The CMB in HD: The Low-noise High-resolution Frontier

Date & Time


Flatiron Institute, 162 Fifth Avenue

The CMB still contains a wealth of information about the cosmology and fundamental physics of our Universe. Unlocking all the information likely necessitates opening up a new window of CMB observations over a significant portion of the sky (~10%) that is of much lower noise (0.1 uK-arcmin) and higher resolution (10 to 20 arcsec) than previous CMB surveys. Such ultra-deep, high-resolution CMB measurements could potentially provide a novel way to map small scale dark matter, allowing, for example, a new probe of dark matter’s particle properties. They would also open a new window on galaxy cluster physics through the thermal and kinetic SZ effects and high-z cluster detection, and on extragalactic mm/submm source populations. In addition, such observations would push the boundaries of our knowledge about the early Universe, dark energy, reionization, and galaxy evolution.

The aim of this workshop is to explore the science gain of and instrumental paths forward for such an ultra-deep, high-resolution CMB survey. We will bring together theorists exploring this frontier of CMB measurements as well as instrumentalists working to make high-resolution CMB surveys a reality, via, for example, the Green Bank Telescope ( or AtLAST ( One goal of the workshop will be the drafting of one or more science white papers for the Astro2020 Decadal highlighting the new science gain from opening up this new regime of CMB observations.

If you are interested in attending please fill out the form linked here by November 9: We will accommodate as many as possible given space limitations.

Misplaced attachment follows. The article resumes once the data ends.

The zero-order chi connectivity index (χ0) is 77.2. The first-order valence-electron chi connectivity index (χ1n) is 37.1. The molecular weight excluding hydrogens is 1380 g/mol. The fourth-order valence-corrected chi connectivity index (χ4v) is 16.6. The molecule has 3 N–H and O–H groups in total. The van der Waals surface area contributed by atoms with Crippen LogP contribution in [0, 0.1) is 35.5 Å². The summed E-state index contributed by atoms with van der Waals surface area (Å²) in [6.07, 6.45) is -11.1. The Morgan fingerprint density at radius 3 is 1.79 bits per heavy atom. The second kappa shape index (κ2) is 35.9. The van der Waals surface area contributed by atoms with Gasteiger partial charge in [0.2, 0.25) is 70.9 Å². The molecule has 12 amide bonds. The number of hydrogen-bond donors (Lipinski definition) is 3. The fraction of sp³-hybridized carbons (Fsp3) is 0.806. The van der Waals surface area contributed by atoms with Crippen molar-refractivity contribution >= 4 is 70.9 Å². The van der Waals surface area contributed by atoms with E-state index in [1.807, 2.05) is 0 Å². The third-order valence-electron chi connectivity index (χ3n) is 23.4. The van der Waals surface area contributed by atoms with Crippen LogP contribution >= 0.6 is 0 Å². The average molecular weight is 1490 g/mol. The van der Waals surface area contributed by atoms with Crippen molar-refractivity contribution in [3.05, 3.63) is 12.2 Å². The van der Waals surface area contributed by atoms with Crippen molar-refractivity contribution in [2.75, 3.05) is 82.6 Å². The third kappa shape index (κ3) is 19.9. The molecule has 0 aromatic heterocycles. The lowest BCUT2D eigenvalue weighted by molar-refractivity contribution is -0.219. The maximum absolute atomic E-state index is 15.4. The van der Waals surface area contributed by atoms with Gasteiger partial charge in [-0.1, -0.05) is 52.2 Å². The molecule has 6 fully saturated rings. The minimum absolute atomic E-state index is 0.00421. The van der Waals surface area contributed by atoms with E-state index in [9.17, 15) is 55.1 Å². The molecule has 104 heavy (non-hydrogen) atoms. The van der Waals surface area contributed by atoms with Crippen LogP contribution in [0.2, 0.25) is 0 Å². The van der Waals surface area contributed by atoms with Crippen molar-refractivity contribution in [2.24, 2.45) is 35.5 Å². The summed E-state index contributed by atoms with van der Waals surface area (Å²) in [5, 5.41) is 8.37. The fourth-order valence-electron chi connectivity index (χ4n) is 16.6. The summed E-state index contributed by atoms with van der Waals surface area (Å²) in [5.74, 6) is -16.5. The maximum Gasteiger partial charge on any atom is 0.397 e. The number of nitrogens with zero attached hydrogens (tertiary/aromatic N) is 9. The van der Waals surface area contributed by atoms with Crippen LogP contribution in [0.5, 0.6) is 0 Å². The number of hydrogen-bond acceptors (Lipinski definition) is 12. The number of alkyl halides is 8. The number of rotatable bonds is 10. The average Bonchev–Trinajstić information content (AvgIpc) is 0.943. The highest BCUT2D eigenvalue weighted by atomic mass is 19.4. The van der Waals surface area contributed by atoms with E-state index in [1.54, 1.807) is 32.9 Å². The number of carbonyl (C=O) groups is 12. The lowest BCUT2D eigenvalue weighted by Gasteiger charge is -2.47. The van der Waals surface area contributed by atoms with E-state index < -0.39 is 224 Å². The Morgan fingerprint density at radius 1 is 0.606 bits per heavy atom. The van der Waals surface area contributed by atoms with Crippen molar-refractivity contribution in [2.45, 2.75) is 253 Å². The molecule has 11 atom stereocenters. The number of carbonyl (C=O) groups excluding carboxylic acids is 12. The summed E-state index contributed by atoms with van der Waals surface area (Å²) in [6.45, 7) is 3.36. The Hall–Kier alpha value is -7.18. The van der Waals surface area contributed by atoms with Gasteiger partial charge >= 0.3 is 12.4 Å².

For a detailed schedule of the workshop go here.

  • Participantsplus--large
    Francis-Yan Cyr-RacineHarvard University
    Kendrick SmithPerimeter Institute
    Simone FerraroLBNL
    Matthew JohnsonPerimeter Institute/York University
    Daan MeerburgCambridge
    Nicholas BattagliaCornell University
    Eric BaxterUniversity of Pennsylvania
    David SpergelFlatiron Institute
    Alexander van EngelenCITA
    Steven WhiteGreen Bank Observatory
    Charles RomeroUniversity of Pennsylvania
    Colin HillIAS/CCA
    Tristan SmithSwarthmore College
    Selim HotinliImperial College London
    Emmanuel Schaan Lawrence Berkeley National Laboratory
    Stephen FeeneyFlatiron Institute
    Simon DickerUniversity of Pennsylvania
    Moritz MunchmeyerPerimeter Institute
    Bhuvnesh JainBhuvnesh Jain
    James G. BartlettAPC - Universití© Paris Diderot
    Kaustuv BasuUniversity of Bonn
    Asantha CoorayUC Irvine
    Kev AbazajianUC Irvine
    George M. FullerUCSD
    Luke DennyFlorida State University
    Sara SimonUniversity of Michigan
    Evan GrohsUC Berkeley
    Grace ChesmoreUniversity of Michigan
    Theodore MacioceCalifornia Institute of Technology
    Srinivasan RaghunathanUniversity of Melbourne
    Johannes HubmayrNIST
    Brad JohnsonColumbia University
    David FrayerGreen Bank Observatory
    Mathew MadhavacherilPrinceton University
    Tom CrawfordUChicago / KICP
    Pavel MotlochCanadian Institute for Theoretical Astrophysics, University of Toronto
    Farnik NikakhtarUniversity of Pennsylvania
    Simon ForemanCanadian Institute for Theoretical Astrophysics
    Pete BarryANL
    Hy TracCarnegie Mellon University
    Victor ChanUniversity of Toronto
    Alex LaguëUniversity of Toronto
    Dominic BeckAPC Paris, CNRS
    Daisuke NagaiYale University
    Doyeon Avery KimColumbia University
    Erminia CalabreseCardiff University
    Blake SherwinUniversity of Cambridge
    Dongwon 'DW' HanStony Brook University
    Gil HolderUniversity of Illinois at Urbana-Champaign
    Joel MeyersSouthern Methodist University
    Neelima SehgalCCA/Stony Brook University
    Tony MroczkowskiEuropean Southern Observatory
    Luca Di MascoloMPA

Organized by:
Gil Holder (University of Illinois at Urbana-Champaign)
Joel Meyers (Southern Methodist University)
Tony Mroczkowski (European Southern Observatory)
Neelima Sehgal (CCA/Stony Brook University)

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